Joel Colomby, the fantasy columnist for the Sun chain of newspapers, has an interesting finding today showing how, in 2010, Team Canada's NHL players seemed to get worse after the Olympics.
Of nineteen of Canada's "top scorers," only five had a higher NHL points-per-game rate after the Olympics than before. The other 14 dropped.
Colomby included only players still in the NHL in 2014, and who are "likely owned in a fantasy pool" this year. That creates a selective-sampling issue, but if you take the results at face value, a 5-14 record is about 2 SDs from 50-50.
Looking at the other countries, there didn't seem to be any real effect. It did vary from team to team, but, if you put all the other teams together, you get 16 of 34. So:
16-18 Rest of World
Going by actual performance differences, the results are similar. The average player's points-per-game (PPG) dropoffs were:
-0.086 PPG Canada
-0.011 PPG World
By my rough estimate, Canada came in at roughly 1.8 SD from zero.
These averages are from calculations I did by hand; Colomby gives only the individual player numbers. He hints that we might see repeats for certain players. For instance, "Leafs fans, and Randy Carlyle, have to hope Phil Kessel rebounds better than he did four years ago [-0.17]."
Of course, I don't think the individual numbers mean anything at all -- small sample size, as Colomby mentions. But ... this got me wondering about something else.
The Canadian players dropped off in the latter part of the season. Players who dropped off are more likely to have been lucky earlier in the season, just before Team Canada would have been selected.
So: isn't it possible that the selection process was perhaps too influenced by randomness? Could it be that GM Steve Yzerman and his staff put a little too much weight on players' recent "hot" performances, and wound up with a team that perhaps wasn't as good as it could have been?
That theory also explains why Canada's players dropped off more than the rest of the world's. All the players on Team Canada came from the NHL, so Canada's roster is based on whom management thought were the best Canadian NHL players. For other teams, the list of NHL players to draw from is smaller, so those decisions are a lot easier. In fact, several of the teams would obviously need to include *all* of their NHL players, lucky or not.
Also, in this case, the Sun's selective sampling doesn't hurt this hypothesis, and may actually help it. The players omitted from Colomby's list are the ones who are no longer regulars in the NHL. Those guys, you'd think, would have been *more* likely to have declined after the Olympics, not less.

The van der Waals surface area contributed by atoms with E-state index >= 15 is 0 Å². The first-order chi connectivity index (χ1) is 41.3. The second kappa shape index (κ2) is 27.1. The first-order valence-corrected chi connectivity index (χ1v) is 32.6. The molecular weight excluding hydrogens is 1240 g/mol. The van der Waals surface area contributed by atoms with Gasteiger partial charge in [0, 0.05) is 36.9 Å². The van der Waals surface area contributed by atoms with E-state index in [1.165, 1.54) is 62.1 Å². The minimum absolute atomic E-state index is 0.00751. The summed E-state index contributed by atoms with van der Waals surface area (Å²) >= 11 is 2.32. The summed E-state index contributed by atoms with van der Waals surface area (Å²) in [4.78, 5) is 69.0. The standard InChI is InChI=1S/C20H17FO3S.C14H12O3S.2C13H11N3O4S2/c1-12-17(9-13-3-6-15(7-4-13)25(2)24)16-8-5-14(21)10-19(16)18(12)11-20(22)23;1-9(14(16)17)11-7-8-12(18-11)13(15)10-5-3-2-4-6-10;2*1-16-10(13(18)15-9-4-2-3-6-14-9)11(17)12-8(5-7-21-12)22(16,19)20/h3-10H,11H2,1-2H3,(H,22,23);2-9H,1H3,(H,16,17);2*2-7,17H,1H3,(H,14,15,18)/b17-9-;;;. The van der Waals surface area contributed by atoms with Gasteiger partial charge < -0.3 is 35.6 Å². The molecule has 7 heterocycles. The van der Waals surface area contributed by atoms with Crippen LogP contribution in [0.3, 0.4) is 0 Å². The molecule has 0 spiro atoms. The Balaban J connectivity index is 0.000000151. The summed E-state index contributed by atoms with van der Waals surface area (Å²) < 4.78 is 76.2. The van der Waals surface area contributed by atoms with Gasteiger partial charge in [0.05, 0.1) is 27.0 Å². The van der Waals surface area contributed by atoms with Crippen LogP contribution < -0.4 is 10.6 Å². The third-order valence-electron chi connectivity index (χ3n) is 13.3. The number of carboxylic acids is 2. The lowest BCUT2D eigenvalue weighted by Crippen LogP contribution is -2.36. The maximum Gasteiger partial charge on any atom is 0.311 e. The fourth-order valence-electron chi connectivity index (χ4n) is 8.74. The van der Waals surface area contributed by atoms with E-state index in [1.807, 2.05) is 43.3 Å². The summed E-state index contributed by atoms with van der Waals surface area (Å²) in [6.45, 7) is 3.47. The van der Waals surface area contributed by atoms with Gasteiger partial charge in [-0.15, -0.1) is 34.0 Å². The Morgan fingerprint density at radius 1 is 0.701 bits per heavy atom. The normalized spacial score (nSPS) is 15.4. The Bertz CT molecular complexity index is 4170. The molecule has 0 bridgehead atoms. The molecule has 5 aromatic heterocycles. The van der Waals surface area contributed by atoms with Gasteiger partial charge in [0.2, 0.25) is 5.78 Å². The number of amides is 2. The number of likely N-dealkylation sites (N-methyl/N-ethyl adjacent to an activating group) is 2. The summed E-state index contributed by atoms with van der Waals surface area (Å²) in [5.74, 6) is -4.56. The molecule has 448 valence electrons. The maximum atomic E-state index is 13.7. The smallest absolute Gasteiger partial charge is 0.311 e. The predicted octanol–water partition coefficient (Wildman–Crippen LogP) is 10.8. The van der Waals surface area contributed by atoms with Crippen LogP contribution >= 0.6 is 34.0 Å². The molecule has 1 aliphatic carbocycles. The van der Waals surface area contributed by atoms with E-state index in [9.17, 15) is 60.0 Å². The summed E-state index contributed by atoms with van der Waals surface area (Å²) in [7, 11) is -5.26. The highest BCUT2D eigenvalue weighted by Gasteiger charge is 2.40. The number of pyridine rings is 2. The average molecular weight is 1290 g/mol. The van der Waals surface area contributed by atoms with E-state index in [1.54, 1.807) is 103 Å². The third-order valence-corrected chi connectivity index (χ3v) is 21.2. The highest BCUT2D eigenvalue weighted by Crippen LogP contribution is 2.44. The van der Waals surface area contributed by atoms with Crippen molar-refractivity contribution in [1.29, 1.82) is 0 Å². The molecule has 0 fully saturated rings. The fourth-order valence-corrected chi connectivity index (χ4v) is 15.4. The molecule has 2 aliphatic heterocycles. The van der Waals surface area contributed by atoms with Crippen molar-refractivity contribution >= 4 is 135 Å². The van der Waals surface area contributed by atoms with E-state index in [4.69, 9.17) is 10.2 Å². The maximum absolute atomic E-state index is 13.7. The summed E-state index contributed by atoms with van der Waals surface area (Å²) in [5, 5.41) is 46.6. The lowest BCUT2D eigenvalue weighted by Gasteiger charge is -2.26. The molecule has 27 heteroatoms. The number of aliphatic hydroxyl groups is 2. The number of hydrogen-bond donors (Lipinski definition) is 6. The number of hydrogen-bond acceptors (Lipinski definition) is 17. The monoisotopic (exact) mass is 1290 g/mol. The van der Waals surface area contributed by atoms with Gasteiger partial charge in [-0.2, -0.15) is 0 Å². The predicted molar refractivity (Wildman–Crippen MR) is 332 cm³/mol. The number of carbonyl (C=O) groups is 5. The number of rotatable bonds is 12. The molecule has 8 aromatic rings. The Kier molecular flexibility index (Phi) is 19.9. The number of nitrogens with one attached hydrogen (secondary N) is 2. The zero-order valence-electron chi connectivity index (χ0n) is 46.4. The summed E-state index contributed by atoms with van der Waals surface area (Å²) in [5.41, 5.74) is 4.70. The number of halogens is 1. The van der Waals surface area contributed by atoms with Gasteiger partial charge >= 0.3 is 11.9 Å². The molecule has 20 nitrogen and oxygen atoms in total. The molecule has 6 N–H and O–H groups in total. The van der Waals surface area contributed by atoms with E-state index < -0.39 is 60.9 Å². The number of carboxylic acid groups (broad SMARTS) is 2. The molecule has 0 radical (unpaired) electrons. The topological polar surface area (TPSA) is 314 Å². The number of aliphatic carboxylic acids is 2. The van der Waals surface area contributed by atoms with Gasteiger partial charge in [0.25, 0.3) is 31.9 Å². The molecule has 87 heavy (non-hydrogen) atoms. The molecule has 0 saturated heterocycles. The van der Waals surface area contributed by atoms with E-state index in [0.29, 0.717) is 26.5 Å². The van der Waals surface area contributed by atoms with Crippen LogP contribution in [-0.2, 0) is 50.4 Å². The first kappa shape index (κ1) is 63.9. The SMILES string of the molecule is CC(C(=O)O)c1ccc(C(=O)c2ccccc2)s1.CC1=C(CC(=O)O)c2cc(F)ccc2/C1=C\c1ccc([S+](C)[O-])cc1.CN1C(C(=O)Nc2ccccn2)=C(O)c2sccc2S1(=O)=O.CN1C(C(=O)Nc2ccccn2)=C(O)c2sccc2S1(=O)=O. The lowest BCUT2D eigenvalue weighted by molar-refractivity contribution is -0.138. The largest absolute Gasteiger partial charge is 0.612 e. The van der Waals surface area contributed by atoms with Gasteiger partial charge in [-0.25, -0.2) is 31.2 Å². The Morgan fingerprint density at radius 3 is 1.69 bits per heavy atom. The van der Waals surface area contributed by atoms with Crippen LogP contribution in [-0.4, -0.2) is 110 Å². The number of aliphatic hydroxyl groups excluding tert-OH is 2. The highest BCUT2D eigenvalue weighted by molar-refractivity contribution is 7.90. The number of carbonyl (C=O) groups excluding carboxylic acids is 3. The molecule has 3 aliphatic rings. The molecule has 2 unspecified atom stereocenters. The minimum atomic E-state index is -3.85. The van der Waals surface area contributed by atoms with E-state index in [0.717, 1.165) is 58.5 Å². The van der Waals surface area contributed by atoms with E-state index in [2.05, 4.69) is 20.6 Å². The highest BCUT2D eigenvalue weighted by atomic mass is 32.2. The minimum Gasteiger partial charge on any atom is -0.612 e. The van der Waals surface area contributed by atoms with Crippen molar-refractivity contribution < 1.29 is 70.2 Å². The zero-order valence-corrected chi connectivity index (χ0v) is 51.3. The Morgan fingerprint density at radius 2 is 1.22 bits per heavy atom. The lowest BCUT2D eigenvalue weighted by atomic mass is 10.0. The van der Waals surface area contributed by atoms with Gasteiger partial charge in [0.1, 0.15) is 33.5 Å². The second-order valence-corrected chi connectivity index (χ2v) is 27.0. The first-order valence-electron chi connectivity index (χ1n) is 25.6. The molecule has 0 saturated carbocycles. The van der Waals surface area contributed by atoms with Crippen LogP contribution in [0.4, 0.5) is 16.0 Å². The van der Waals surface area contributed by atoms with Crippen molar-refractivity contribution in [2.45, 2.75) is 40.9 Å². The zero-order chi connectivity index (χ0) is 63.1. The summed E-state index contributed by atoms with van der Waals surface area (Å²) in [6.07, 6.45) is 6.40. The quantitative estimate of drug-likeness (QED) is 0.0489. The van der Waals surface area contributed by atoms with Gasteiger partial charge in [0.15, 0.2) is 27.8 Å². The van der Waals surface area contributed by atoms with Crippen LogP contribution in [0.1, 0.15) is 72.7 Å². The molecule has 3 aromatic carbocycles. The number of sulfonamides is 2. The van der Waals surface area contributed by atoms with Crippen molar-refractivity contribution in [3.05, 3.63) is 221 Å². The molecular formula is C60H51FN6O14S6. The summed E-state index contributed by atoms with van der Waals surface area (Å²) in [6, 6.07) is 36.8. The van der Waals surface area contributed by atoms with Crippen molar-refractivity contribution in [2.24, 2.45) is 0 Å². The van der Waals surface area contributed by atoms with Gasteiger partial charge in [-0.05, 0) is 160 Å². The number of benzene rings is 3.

Are there other explanations? Probably. I bet some of the dropoff has to do with injuries. The team is selectively sampled for prior good health (injured players don't go to the Olympics), so you'd expect a certain amount of dropoff regardless when those players later get their normal share of injuries. (I wonder if that might be the source of the slight decrease for the other countries' players.)
And it goes without saying that it could just be random.
My gut says ... I bet the "luck" explanation is at least part of what happened, that Team Canada management wound up slightly overestimating players who were hot the first half of 2009-10.
I could be wrong. Those of you who know hockey better than I do, check out the list of players, and see if there are any questionable selections that seem to have been based on the player's uncharacteristically good recent play. I'll list the players for you (and also repeat the link).
Player Pre Post Diff
Sidney Crosby PIT 1.28 / 1.55 / +27
Patrice Bergeron BOS .68 / .79 / +11
Brenden Morrow DAL .59 / .65 / +6
Jonathan Toews CHI .89 / .90 / +1
Scott Niedermayer ANA .60 / .61 / +1
Mike Richards PHIL .77 / .73 / -4
Drew Doughty LA .74 / .67 / -7
Eric Staal CAR 1.02 / .95 / -7
Patrick Marleau SJ 1.03 / .95 / -8
Corey Perry ANA .95 / .85 / -10
Duncan Keith CHI .87 / .76 / -11
Chris Pronger PHIL .70 / .59 / -11
Rick Nash CLB .90 / .77 / -13
Dan Boyle SJ .80 / .65 / -15
Shea Weber NAS .59 / .42 / -17
Joe Thornton SJ 1.21 / .82 / -19
Dany Heatley SJ 1.06 / .80 / -26
Ryan Getzlaf ANA 1.09 / .80 / -29
Jarome Iginla CGY .92 / .60 / -32
Of course, we will eventually be able to check whether the same thing happens this year. Maybe, for the current season, we might also see an effect for Team USA. According to quanthockey.com, there were 136 American players with at least 30 games played at the Olympic break. With fewer than half the (309) equivalent Canadian NHLers to choose from, the USA might have faced fewer tough decisions, which means less reliance on luck. But, it's still worth checking.
If the result repeats for 2014, we'd have the cleanest evidence I've seen that sports GMs fail to fully consider luck when predicting future performance. We already have a strong intuition that happens, but it's been hard to tell for sure.
All decent players get contracts, even unlucky ones. So, if John Doe has a career year, we need to know not *whether* he was signed, but for *how much*. And even then, it's orders of magnitude more difficult to compare performance to salary than it is to compare first-half performance to second-half performance.
It's a small sample, but this time we have an unambiguous "yes/no" of whether Team Canada thought this player was among the best. And it turned out that almost three-quarters of the players chosen had, at the time, been playing over their (later-selves') heads.
Was Team Canada fooled by randomness?
Labels: hockey, luck, olympics, regression to the mean